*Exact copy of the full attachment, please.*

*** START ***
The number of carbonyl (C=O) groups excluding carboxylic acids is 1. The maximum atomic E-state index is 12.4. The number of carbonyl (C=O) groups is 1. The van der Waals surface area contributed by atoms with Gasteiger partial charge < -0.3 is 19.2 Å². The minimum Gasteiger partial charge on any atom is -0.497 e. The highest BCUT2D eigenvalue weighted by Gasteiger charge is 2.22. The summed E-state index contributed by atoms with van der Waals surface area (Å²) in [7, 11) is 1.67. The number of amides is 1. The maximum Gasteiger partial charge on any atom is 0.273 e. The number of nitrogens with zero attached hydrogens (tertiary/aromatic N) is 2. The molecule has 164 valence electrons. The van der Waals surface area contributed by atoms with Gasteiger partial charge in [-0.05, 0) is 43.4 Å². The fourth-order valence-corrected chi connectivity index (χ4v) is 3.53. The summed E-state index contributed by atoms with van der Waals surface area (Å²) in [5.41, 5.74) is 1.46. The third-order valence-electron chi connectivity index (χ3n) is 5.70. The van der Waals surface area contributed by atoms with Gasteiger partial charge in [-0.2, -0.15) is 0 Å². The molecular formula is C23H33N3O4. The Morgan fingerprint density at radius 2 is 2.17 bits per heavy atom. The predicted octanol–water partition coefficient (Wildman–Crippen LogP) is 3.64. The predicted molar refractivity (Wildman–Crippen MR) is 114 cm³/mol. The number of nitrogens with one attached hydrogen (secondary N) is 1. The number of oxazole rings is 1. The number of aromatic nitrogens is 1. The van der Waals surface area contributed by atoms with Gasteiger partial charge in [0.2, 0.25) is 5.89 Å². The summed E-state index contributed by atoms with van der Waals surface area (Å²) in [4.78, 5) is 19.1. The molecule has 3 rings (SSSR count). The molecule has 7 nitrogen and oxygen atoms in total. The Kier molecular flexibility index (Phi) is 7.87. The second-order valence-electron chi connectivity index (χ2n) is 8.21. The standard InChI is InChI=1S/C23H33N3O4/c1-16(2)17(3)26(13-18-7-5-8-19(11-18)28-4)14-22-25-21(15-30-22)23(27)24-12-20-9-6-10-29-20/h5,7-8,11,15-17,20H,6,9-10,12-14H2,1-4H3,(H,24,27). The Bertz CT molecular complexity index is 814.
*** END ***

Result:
The number of carbonyl (C=O) groups excluding carboxylic acids is 1. The maximum atomic E-state index is 12.4. The number of carbonyl (C=O) groups is 1. The van der Waals surface area contributed by atoms with Gasteiger partial charge < -0.3 is 19.2 Å². The minimum Gasteiger partial charge on any atom is -0.497 e. The highest BCUT2D eigenvalue weighted by Gasteiger charge is 2.22. The summed E-state index contributed by atoms with van der Waals surface area (Å²) in [7, 11) is 1.67. The number of amides is 1. The maximum Gasteiger partial charge on any atom is 0.273 e. The number of nitrogens with zero attached hydrogens (tertiary/aromatic N) is 2. The molecule has 164 valence electrons. The van der Waals surface area contributed by atoms with Gasteiger partial charge in [-0.05, 0) is 43.4 Å². The fourth-order valence-corrected chi connectivity index (χ4v) is 3.53. The summed E-state index contributed by atoms with van der Waals surface area (Å²) in [5.41, 5.74) is 1.46. The third-order valence-electron chi connectivity index (χ3n) is 5.70. The van der Waals surface area contributed by atoms with Gasteiger partial charge in [-0.2, -0.15) is 0 Å². The molecular formula is C23H33N3O4. The Morgan fingerprint density at radius 2 is 2.17 bits per heavy atom. The predicted octanol–water partition coefficient (Wildman–Crippen LogP) is 3.64. The predicted molar refractivity (Wildman–Crippen MR) is 114 cm³/mol. The number of nitrogens with one attached hydrogen (secondary N) is 1. The number of oxazole rings is 1. The number of aromatic nitrogens is 1. The van der Waals surface area contributed by atoms with Gasteiger partial charge in [0.2, 0.25) is 5.89 Å². The summed E-state index contributed by atoms with van der Waals surface area (Å²) in [4.78, 5) is 19.1. The molecule has 3 rings (SSSR count). The molecule has 7 nitrogen and oxygen atoms in total. The Kier molecular flexibility index (Phi) is 7.87. The second-order valence-electron chi connectivity index (χ2n) is 8.21. The standard InChI is InChI=1S/C23H33N3O4/c1-16(2)17(3)26(13-18-7-5-8-19(11-18)28-4)14-22-25-21(15-30-22)23(27)24-12-20-9-6-10-29-20/h5,7-8,11,15-17,20H,6,9-10,12-14H2,1-4H3,(H,24,27). The Bertz CT molecular complexity index is 814.